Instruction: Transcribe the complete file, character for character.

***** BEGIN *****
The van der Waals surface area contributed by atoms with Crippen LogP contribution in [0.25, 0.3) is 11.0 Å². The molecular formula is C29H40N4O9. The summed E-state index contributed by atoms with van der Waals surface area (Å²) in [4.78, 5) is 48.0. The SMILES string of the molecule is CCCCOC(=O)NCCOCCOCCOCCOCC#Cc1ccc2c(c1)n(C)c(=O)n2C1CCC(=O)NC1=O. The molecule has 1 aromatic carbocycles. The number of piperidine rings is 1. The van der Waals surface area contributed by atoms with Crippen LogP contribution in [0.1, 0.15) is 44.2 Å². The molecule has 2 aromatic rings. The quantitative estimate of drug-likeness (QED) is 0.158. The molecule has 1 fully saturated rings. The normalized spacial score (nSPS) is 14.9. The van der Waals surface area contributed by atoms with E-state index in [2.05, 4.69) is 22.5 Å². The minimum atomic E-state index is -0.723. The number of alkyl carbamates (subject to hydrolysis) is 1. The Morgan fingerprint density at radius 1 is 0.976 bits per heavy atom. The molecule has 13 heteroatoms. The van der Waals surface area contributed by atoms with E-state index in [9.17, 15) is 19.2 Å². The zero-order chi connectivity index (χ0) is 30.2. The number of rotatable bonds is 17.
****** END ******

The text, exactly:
The van der Waals surface area contributed by atoms with Crippen LogP contribution in [0.25, 0.3) is 11.0 Å². The molecular formula is C29H40N4O9. The summed E-state index contributed by atoms with van der Waals surface area (Å²) in [4.78, 5) is 48.0. The SMILES string of the molecule is CCCCOC(=O)NCCOCCOCCOCCOCC#Cc1ccc2c(c1)n(C)c(=O)n2C1CCC(=O)NC1=O. The molecule has 1 aromatic carbocycles. The number of piperidine rings is 1. The van der Waals surface area contributed by atoms with Crippen LogP contribution in [0.1, 0.15) is 44.2 Å². The molecule has 2 aromatic rings. The quantitative estimate of drug-likeness (QED) is 0.158. The molecule has 1 fully saturated rings. The normalized spacial score (nSPS) is 14.9. The van der Waals surface area contributed by atoms with E-state index in [2.05, 4.69) is 22.5 Å². The minimum atomic E-state index is -0.723. The number of alkyl carbamates (subject to hydrolysis) is 1. The Morgan fingerprint density at radius 1 is 0.976 bits per heavy atom. The molecule has 13 heteroatoms. The van der Waals surface area contributed by atoms with E-state index in [9.17, 15) is 19.2 Å². The zero-order chi connectivity index (χ0) is 30.2. The number of rotatable bonds is 17.